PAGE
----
If you’re not familiar with usability testing protocols, an easy way to get more information out of players at this stage is to tell them to think out loud. When they are going through character generation or army listing (which absolutely should be tested independently of the table-play itself), have them just say whatever they’re thinking. Prompt them if they stop talking. If they get completely stuck (more than one minute without progress), move them to the next stage on the script. And, by the way, have a script. You don’t need to follow it exactly, but you need to be able to skip forward if the testers can’t advance on their own. If you’re testing character creation and there are three steps (say, attributes, skills, and powers), have sheets on hand that have attributes finished, attributes and skills finished, and are completely finished with attributes, skills, and powers written up. If something breaks down and the testers can’t advance, move on to the next check point and hand them the pre-generated sheets.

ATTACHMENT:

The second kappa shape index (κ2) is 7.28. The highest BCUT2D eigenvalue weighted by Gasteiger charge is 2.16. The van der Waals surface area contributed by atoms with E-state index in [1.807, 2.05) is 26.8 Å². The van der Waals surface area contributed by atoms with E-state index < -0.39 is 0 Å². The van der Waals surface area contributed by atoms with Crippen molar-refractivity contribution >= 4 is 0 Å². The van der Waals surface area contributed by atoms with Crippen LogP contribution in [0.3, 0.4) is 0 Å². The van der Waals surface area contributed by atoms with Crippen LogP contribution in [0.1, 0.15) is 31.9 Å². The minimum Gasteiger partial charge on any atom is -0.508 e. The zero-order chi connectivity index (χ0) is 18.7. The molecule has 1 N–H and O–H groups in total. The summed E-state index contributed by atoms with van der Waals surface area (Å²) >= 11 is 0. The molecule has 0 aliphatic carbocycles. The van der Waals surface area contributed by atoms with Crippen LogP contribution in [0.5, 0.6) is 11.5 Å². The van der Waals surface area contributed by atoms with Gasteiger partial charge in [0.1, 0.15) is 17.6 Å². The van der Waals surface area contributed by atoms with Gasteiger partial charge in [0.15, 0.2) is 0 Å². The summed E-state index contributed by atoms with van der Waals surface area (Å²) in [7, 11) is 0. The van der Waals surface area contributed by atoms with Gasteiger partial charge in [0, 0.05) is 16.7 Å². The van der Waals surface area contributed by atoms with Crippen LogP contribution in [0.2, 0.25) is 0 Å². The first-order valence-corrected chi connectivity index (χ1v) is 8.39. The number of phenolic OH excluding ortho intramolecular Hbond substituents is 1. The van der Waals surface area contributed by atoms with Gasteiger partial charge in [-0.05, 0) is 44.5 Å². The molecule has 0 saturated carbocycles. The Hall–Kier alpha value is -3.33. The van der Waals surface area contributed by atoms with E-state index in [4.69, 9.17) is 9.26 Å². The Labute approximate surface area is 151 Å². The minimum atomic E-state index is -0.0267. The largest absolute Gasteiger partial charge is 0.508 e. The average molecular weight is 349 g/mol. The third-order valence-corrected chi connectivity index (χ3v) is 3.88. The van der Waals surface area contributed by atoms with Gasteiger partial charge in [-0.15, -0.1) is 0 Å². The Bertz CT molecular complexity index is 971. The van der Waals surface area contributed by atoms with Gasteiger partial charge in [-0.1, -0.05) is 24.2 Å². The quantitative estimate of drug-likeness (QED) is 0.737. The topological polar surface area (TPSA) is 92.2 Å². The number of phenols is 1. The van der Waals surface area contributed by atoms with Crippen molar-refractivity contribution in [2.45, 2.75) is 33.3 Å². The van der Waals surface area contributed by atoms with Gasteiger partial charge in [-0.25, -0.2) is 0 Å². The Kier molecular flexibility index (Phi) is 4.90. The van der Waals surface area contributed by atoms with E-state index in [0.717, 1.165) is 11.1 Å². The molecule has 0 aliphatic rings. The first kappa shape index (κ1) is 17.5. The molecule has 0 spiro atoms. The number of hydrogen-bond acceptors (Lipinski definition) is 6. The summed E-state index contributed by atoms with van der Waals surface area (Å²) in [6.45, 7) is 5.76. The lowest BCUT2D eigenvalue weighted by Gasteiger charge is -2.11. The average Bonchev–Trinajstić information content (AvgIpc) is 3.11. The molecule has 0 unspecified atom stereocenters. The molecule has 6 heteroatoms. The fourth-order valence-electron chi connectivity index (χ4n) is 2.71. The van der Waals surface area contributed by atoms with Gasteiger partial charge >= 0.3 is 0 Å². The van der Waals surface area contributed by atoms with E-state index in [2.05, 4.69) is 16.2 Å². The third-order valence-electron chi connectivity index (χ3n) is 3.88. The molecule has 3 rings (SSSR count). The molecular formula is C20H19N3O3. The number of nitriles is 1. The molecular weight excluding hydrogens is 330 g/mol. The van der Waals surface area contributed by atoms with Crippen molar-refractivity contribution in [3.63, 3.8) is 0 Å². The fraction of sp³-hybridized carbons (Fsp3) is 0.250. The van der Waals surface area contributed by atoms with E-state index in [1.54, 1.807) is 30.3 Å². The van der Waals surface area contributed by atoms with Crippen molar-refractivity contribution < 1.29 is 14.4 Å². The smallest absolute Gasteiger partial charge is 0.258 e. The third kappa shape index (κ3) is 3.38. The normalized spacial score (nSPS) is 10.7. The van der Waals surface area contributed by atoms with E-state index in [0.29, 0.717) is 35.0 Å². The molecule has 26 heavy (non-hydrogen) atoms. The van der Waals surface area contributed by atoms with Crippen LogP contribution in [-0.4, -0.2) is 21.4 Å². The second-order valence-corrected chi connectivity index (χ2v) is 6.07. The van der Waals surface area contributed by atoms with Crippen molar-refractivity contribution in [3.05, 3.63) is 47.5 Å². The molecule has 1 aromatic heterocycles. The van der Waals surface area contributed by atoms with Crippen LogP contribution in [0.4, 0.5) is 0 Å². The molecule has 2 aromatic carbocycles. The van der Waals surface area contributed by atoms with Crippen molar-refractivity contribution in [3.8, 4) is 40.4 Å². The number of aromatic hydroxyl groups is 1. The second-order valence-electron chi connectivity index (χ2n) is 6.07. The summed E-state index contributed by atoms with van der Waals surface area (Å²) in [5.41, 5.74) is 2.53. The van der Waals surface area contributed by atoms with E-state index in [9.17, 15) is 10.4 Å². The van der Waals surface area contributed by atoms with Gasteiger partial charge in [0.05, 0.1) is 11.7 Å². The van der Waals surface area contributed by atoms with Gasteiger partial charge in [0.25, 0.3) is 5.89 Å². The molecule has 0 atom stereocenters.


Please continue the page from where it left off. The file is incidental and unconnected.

And finally, a piece of advice: you’re testing the game, not soliciting suggestions. Don’t ask people what they think is wrong with the game. They don’t know, any more than you do. Have them play it, watch, and you’ll find out where the problems are. Incidentally, this is the bright line between a test session and a focus group. You can and should do both if you can manage it, but make sure you have the proper compartmentalization so that focus grouping doesn’t bleed into your test session.

Side note: Keep track of defects